Agricultural Research Scientists work with plant, soil and/or animal systems to provide food and fibre for growing populations in Australia and globally, in a challenging and changing climatic environment.
World food security is a big challenge and Australia is positioned to play a significant role. Agricultural research scientists have the communication skills and confidence to solve practical agricultural problems at farm, catchment and national levels.
The job prospects for agricultural research scientists are good, with many industries advertising graduate programs.
Salary: $50,000 as a first year graduate up to more than $200,000 for a senior research management role. (ABS Labour Force Survey, 2014).
- National and state primary industry departments
- Agricultural Research Laboratories
- Agricultural producers
- Farmer groups and agribusinesses
- Mining companies for rehabilitation programs
Agricultural scientists possess strong analytical abilities, have good oral and written communication skills, and possess the ability to work well within a team.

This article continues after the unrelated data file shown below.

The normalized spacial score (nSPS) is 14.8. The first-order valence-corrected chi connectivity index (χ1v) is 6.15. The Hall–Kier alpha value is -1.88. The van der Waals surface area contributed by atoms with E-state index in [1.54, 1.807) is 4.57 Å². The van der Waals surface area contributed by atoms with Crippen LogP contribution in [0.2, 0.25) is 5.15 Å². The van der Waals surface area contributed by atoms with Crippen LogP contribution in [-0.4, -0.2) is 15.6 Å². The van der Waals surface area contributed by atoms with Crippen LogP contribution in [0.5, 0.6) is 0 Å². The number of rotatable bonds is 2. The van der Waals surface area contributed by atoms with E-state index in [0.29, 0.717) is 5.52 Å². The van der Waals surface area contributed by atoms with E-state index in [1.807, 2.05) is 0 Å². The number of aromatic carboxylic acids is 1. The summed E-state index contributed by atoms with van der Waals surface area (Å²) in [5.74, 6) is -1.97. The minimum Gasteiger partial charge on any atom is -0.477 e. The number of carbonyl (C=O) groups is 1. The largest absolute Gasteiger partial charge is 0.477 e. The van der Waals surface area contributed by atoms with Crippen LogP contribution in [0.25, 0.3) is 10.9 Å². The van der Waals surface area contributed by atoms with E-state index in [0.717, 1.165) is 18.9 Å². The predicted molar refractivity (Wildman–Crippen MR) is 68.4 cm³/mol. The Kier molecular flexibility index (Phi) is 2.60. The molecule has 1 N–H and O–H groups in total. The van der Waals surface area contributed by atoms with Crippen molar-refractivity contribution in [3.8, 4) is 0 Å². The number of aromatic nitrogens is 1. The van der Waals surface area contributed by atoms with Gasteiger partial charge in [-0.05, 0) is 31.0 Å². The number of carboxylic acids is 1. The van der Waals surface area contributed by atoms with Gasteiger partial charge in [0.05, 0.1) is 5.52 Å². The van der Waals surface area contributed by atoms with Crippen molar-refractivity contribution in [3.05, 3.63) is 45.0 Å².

- Engage with industry to confirm key interest areas and relevant work experience can make you more competitive.
- Join and volunteer for industry relevant organisations (e.g. Royal Agricultural Society, RSPCA).
- Look out for outreach activities at UNE for schools, as well as tertiary and vocational education students.
If you are currently in high school
- Include mathematics; and biology and/or chemistry as part of your studies; and agricultural science if it is offered at your school.
Course Choices for Agricultural Science Research
- Bachelor of Rural Science
- Bachelor of Animal Science (Livestock Production)
- Bachelor of Agriculture and Bachelor of Science (Honours in Agronomy or Animal Science)
To become an agricultural research scientist managing your own projects you may need a postgraduate qualification such as a Masters or PhD.